|The Widgery Tribunal||1972||Also concerned with the Bloody Sunday shootings|
|The Lane Inquiry||20 November 1972||14 April 1973||Mr Justice Lane||The loss of British European Airways Flight 548 on 18 June 1972|
|The Bristol Inquiry||October 1998||Jul 2001||Professor Sir Ian Kennedy||Children's heart surgery carried out at the Bristol Royal Infirmary Hospital between 1984 and 1995|
|Laming Inquiry||Jan 2003||Lord Laming||An investigation into the circumstances surrounding the death of Victoria Climbié|
|Fingerprint Inquiry||Jun 2009||Sir Anthony Campbell||"The steps taken to verify the fingerprints associated with the case of the Lord Advocate v Shirley McKie in 1999, and related matters"|
|Fraser Inquiry||15 September 2004||Construction of the late and overbudget Scottish Parliament Building|
|The Public Inquiry into the September 2005 Outbreak of E.coli O157 in South Wales||19 March 2009||Professor Hugh Pennington||"The circumstances that led to the outbreak of E.coli O157 infection in South Wales in September 2005, and into the handling of the outbreak; and to consider the implications for the future and make recommendations accordingly"|
|Hutton Inquiry||Aug 2003||Sep 2003||Jan 2004||Lord Hutton of Bresagh||The circumstances surrounding the suicide of weapons of mass destruction expert David Kelly|
|The Shipman Inquiry||Sep 2000||Feb 2001||Jul 2002||Janet Smith||An investigation into the issues surrounding the case of mass murderer Harold Shipman|
|Ladbroke Grove Rail Inquiry||Jul 2000||Lord Cullen||Rail crash outside Paddington station in October 1999|
|Robert Hamill Inquiry||Nov 2004||Sir Edwin Jowitt||The Inquiry was established to investigate the death of Robert Hamill, following an incident in Portadown, County Armagh, Northern Ireland on 27 April 1997.|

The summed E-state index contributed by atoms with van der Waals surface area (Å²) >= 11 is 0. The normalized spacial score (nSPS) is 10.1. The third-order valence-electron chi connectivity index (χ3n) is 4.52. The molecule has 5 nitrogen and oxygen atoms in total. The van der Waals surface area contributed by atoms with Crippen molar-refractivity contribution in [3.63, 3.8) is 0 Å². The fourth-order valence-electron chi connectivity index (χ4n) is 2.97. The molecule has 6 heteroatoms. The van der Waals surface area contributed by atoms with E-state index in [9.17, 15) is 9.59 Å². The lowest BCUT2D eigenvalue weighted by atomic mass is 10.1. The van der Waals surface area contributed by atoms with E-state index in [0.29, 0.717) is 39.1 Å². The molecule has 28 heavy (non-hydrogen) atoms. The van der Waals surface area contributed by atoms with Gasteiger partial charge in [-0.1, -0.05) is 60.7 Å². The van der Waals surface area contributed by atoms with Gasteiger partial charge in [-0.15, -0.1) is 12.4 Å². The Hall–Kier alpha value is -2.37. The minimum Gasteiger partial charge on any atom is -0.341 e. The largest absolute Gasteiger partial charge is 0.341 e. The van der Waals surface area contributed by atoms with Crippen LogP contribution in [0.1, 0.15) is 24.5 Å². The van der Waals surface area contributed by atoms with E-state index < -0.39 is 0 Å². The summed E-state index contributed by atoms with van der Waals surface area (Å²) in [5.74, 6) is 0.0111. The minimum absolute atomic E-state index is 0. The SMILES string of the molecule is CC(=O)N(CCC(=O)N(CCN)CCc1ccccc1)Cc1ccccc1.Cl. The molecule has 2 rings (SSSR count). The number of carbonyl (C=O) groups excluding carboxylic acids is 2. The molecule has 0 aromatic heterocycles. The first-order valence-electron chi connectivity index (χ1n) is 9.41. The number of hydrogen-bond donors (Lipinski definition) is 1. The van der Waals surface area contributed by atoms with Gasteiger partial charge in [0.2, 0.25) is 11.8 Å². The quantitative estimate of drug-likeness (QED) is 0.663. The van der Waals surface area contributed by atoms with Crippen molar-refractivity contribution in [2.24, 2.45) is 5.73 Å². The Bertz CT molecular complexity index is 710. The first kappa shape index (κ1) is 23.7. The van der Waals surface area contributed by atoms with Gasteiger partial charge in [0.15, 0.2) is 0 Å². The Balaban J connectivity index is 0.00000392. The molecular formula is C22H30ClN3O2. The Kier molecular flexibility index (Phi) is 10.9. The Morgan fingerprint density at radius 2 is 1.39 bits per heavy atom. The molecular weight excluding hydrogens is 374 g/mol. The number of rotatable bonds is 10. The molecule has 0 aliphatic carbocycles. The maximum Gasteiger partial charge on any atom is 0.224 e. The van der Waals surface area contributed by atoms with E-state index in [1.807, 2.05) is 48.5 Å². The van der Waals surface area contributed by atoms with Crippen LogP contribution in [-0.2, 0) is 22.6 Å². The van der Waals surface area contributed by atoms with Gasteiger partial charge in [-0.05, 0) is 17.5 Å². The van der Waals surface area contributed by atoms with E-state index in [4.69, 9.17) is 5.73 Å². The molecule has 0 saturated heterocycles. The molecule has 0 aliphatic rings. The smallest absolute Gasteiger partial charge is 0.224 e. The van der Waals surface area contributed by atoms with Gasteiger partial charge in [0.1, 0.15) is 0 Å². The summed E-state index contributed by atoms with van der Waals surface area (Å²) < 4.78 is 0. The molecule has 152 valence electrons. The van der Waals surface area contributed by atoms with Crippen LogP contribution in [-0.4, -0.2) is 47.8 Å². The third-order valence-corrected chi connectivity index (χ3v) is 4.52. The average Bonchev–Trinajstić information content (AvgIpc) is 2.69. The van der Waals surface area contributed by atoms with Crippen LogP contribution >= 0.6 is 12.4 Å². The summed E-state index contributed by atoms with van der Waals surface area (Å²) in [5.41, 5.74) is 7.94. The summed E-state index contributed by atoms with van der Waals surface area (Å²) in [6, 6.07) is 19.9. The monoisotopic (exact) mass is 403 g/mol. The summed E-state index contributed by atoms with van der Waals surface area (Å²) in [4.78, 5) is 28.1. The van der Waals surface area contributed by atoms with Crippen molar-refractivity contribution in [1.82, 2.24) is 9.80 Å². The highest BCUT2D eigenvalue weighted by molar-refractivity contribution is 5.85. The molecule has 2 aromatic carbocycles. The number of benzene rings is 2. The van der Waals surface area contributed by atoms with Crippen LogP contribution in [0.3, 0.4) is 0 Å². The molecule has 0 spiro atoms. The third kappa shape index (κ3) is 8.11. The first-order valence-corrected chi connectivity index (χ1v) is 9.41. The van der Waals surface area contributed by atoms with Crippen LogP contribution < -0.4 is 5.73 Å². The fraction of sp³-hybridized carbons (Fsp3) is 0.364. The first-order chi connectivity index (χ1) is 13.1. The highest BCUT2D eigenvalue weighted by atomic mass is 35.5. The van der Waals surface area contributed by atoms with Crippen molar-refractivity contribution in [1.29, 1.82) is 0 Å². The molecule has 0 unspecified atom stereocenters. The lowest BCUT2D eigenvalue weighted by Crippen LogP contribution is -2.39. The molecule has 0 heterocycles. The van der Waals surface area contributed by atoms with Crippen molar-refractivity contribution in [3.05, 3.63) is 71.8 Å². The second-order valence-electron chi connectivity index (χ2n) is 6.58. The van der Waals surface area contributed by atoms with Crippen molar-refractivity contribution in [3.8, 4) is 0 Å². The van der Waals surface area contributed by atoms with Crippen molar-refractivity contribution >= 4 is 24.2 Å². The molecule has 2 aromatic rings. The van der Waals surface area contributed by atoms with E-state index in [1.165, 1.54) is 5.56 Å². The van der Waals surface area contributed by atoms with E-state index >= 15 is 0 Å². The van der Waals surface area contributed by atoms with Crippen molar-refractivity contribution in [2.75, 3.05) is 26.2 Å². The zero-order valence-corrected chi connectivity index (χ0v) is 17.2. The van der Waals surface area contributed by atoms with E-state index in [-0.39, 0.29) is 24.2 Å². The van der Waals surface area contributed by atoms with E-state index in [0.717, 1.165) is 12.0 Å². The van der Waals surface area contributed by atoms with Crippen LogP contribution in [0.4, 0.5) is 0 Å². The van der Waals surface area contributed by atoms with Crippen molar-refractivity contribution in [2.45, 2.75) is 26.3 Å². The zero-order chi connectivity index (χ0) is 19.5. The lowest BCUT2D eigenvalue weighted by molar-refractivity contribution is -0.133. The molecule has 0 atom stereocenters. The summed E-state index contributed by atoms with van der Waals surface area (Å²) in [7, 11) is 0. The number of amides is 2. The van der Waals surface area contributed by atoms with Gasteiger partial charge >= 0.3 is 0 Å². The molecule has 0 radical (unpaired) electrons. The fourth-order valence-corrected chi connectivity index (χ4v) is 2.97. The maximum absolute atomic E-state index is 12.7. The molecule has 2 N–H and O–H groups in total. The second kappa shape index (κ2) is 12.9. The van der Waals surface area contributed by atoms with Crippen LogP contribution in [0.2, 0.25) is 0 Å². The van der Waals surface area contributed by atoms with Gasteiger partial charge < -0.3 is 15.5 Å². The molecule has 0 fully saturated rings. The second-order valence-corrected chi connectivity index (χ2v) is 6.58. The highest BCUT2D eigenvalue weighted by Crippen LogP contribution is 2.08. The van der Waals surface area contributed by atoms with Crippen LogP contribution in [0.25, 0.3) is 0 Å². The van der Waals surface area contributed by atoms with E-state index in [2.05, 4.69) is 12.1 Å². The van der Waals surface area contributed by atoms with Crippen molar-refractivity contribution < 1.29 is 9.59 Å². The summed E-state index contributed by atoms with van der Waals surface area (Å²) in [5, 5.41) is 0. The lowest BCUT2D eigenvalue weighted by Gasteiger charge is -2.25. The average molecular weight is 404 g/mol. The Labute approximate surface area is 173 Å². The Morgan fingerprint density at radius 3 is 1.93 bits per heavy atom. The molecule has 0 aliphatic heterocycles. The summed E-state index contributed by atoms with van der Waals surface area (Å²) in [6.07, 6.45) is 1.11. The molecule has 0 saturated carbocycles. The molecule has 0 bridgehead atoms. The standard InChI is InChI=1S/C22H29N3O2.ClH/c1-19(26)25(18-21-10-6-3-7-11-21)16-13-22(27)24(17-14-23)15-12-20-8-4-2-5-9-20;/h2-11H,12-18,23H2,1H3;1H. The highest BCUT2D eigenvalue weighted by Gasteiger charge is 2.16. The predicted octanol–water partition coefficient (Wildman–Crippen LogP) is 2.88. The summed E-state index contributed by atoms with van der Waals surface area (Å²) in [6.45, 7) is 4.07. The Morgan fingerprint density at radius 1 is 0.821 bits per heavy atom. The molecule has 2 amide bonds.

|Ladbroke Grove and Southall (joint inquiry)||Sep 2000||Dec 2000||Lord Cullen||Rail crash outside Paddington station in October 1999 and Southall|
|The ICL Inquiry (joint inquiry)||Jan 2008||Jul 2008||Lord Gill||Explosion at ICL plastics factory in Glasgow, May 2004, killing 9 and injuring 33|
|The Iraq Inquiry||15 June 2009||30 July 2009||6 July 2016||Sir John Chilcot||"To identify the lessons to be learnt from the Iraq conflict"|
|The Rosemary Nelson Inquiry||April 2005||23 May 2011||Murder of Rosemary Nelson, a prominent Irish human rights solicitor|
|The Leveson Inquiry||13 July 2011||14 November 2011||29 November 2012||Lord Justice Leveson||An inquiry "into the culture, practices and ethics of the press" in light of the issues surrounding the News International phone hacking scandal|
|Al-Sweady Inquiry||2009||December 2014||Sir Thayne Forbes||Allegations that British service personnel had murdered and ill-treated detainees in Iraq in 2004|
- Sulitzeanu-Kenan, R. 2010. Reflection in the Shadow of Blame: When do Politicians Appoint Commissions of Inquiry?, British Journal of Political Science 40(3): 613-634.
- Sulitzeanu-Kenan, R & Y. Holzman-Gazit. 2016. Form and Content: Institutional Preferences and Public Opinion in a Crisis Inquiry, Administration & Society 48(1): 3-30.
- Sulitzeanu-Kenan, R. 2006. If They Get it Right: An Experimental Test of the Effects of UK Public Inquiries Appointment and Reports. Public Administration 84(3): 623-653.
- Loi du 7 juillet 1833 sur l'expropriation pour cause d'utilité publique
- Loi du 8 mars 1810 sur l'expropriation pour cause d'utilité publique
- "The Fingerprint Inquiry Scotland".
- "E.coli Public Inquiry".
- "The Robert Hamill Inquiry".
- "The Iraq Inquiry".
- "Opening remarks". Leveson Inquiry website, about the inquiry. Leveson Inquiry. Retrieved 29 November 2011.
- "Leveson inquiry into press ethics begins". Channel 4 News, Monday 14 November 2011. Channel 4 News. Retrieved 29 November 2011.
- "An inquiry into the culture, practices and ethics of the press: report [Leveson]". UK Government official documents website. The National Archives. Retrieved 30 November 2011.
- "Process". Leveson Inquiry: About. Leveson Inquiry. Retrieved 29 November 2011.